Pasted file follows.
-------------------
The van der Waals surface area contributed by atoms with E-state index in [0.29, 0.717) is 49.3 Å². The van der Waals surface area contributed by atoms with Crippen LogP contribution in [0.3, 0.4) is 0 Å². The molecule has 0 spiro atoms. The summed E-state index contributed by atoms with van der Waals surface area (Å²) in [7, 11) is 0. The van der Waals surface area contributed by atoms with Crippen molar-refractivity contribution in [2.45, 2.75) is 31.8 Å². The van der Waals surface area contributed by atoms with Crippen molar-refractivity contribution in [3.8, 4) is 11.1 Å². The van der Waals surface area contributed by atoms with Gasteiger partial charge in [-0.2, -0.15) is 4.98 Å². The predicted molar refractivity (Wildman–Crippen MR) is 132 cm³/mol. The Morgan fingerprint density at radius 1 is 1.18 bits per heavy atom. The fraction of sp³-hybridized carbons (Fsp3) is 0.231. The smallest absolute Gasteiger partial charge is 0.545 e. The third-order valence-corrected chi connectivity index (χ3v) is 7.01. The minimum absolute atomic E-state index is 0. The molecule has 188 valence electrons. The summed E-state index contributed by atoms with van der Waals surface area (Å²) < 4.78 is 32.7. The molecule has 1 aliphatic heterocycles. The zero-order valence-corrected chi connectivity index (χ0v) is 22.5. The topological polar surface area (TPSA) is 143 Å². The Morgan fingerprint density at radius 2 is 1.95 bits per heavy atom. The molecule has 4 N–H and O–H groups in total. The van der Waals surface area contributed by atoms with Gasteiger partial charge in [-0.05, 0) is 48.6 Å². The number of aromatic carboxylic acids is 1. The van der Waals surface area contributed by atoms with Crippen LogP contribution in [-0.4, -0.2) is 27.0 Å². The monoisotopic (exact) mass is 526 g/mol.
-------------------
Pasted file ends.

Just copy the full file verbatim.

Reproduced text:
The van der Waals surface area contributed by atoms with E-state index in [0.29, 0.717) is 49.3 Å². The van der Waals surface area contributed by atoms with Crippen LogP contribution in [0.3, 0.4) is 0 Å². The molecule has 0 spiro atoms. The summed E-state index contributed by atoms with van der Waals surface area (Å²) in [7, 11) is 0. The van der Waals surface area contributed by atoms with Crippen molar-refractivity contribution in [2.45, 2.75) is 31.8 Å². The van der Waals surface area contributed by atoms with Crippen molar-refractivity contribution in [3.8, 4) is 11.1 Å². The van der Waals surface area contributed by atoms with Gasteiger partial charge in [-0.2, -0.15) is 4.98 Å². The predicted molar refractivity (Wildman–Crippen MR) is 132 cm³/mol. The Morgan fingerprint density at radius 1 is 1.18 bits per heavy atom. The fraction of sp³-hybridized carbons (Fsp3) is 0.231. The smallest absolute Gasteiger partial charge is 0.545 e. The third-order valence-corrected chi connectivity index (χ3v) is 7.01. The minimum absolute atomic E-state index is 0. The molecule has 188 valence electrons. The summed E-state index contributed by atoms with van der Waals surface area (Å²) < 4.78 is 32.7. The molecule has 1 aliphatic heterocycles. The zero-order valence-corrected chi connectivity index (χ0v) is 22.5. The topological polar surface area (TPSA) is 143 Å². The Morgan fingerprint density at radius 2 is 1.95 bits per heavy atom. The molecule has 4 N–H and O–H groups in total. The van der Waals surface area contributed by atoms with Gasteiger partial charge in [-0.05, 0) is 48.6 Å². The number of aromatic carboxylic acids is 1. The van der Waals surface area contributed by atoms with Crippen LogP contribution in [-0.4, -0.2) is 27.0 Å². The monoisotopic (exact) mass is 526 g/mol.